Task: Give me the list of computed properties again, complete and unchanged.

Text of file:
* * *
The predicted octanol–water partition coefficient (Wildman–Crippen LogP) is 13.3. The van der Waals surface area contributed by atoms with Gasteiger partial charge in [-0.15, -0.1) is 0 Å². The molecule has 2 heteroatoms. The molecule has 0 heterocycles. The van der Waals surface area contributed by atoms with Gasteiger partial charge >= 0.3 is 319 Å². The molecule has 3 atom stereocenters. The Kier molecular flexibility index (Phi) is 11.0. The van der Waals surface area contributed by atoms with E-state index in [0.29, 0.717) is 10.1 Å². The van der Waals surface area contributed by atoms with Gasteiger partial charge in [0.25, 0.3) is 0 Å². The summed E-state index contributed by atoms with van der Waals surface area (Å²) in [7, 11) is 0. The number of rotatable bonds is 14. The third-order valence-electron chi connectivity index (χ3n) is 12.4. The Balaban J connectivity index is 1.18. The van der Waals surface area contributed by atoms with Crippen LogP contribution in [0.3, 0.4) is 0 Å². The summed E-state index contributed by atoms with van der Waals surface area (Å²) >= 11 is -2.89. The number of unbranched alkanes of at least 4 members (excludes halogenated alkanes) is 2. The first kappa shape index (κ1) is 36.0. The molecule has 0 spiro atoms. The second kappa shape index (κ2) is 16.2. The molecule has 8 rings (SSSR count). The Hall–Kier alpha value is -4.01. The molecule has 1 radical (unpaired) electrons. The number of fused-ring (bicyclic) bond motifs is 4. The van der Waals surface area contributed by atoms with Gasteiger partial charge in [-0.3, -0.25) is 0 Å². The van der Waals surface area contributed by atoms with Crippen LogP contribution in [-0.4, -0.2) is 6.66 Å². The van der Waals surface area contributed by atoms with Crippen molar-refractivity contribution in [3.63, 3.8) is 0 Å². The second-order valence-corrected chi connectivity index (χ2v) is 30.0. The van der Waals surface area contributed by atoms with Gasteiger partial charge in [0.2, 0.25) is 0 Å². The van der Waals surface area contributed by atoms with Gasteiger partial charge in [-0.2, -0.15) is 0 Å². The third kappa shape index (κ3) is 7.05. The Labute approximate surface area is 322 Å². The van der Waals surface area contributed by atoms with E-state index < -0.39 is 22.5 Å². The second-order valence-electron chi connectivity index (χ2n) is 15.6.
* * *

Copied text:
The predicted octanol–water partition coefficient (Wildman–Crippen LogP) is 13.3. The van der Waals surface area contributed by atoms with Gasteiger partial charge in [-0.15, -0.1) is 0 Å². The molecule has 2 heteroatoms. The molecule has 0 heterocycles. The van der Waals surface area contributed by atoms with Gasteiger partial charge >= 0.3 is 319 Å². The molecule has 3 atom stereocenters. The Kier molecular flexibility index (Phi) is 11.0. The van der Waals surface area contributed by atoms with E-state index in [0.29, 0.717) is 10.1 Å². The van der Waals surface area contributed by atoms with Gasteiger partial charge in [0.25, 0.3) is 0 Å². The summed E-state index contributed by atoms with van der Waals surface area (Å²) in [7, 11) is 0. The number of rotatable bonds is 14. The third-order valence-electron chi connectivity index (χ3n) is 12.4. The Balaban J connectivity index is 1.18. The van der Waals surface area contributed by atoms with Crippen LogP contribution in [0.3, 0.4) is 0 Å². The summed E-state index contributed by atoms with van der Waals surface area (Å²) >= 11 is -2.89. The number of unbranched alkanes of at least 4 members (excludes halogenated alkanes) is 2. The first kappa shape index (κ1) is 36.0. The molecule has 0 spiro atoms. The second kappa shape index (κ2) is 16.2. The molecule has 8 rings (SSSR count). The Hall–Kier alpha value is -4.01. The molecule has 1 radical (unpaired) electrons. The number of fused-ring (bicyclic) bond motifs is 4. The van der Waals surface area contributed by atoms with Gasteiger partial charge in [-0.3, -0.25) is 0 Å². The van der Waals surface area contributed by atoms with Crippen LogP contribution in [-0.4, -0.2) is 6.66 Å². The van der Waals surface area contributed by atoms with Crippen molar-refractivity contribution in [3.63, 3.8) is 0 Å². The second-order valence-corrected chi connectivity index (χ2v) is 30.0. The van der Waals surface area contributed by atoms with Gasteiger partial charge in [0.2, 0.25) is 0 Å². The van der Waals surface area contributed by atoms with Gasteiger partial charge in [-0.2, -0.15) is 0 Å². The third kappa shape index (κ3) is 7.05. The Labute approximate surface area is 322 Å². The van der Waals surface area contributed by atoms with E-state index < -0.39 is 22.5 Å². The second-order valence-electron chi connectivity index (χ2n) is 15.6.